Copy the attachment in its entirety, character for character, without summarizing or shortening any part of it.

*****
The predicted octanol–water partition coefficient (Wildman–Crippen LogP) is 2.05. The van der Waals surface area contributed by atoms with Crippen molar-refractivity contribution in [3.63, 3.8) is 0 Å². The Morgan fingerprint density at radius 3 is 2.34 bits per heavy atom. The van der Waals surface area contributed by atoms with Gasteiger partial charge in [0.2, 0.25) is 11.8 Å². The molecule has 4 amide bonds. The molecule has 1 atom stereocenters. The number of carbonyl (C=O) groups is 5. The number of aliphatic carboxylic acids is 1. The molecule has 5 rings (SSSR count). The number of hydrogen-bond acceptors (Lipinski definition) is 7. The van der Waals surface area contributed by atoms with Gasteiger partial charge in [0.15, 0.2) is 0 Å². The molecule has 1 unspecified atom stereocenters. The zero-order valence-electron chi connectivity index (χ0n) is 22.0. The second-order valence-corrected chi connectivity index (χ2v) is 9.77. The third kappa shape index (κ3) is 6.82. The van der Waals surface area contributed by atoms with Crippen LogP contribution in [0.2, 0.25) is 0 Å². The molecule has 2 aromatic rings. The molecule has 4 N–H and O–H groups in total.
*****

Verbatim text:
The predicted octanol–water partition coefficient (Wildman–Crippen LogP) is 2.05. The van der Waals surface area contributed by atoms with Crippen molar-refractivity contribution in [3.63, 3.8) is 0 Å². The Morgan fingerprint density at radius 3 is 2.34 bits per heavy atom. The van der Waals surface area contributed by atoms with Gasteiger partial charge in [0.2, 0.25) is 11.8 Å². The molecule has 4 amide bonds. The molecule has 1 atom stereocenters. The number of carbonyl (C=O) groups is 5. The number of aliphatic carboxylic acids is 1. The molecule has 5 rings (SSSR count). The number of hydrogen-bond acceptors (Lipinski definition) is 7. The van der Waals surface area contributed by atoms with Gasteiger partial charge in [0.15, 0.2) is 0 Å². The molecule has 1 unspecified atom stereocenters. The zero-order valence-electron chi connectivity index (χ0n) is 22.0. The second-order valence-corrected chi connectivity index (χ2v) is 9.77. The third kappa shape index (κ3) is 6.82. The van der Waals surface area contributed by atoms with Crippen LogP contribution in [0.2, 0.25) is 0 Å². The molecule has 2 aromatic rings. The molecule has 4 N–H and O–H groups in total.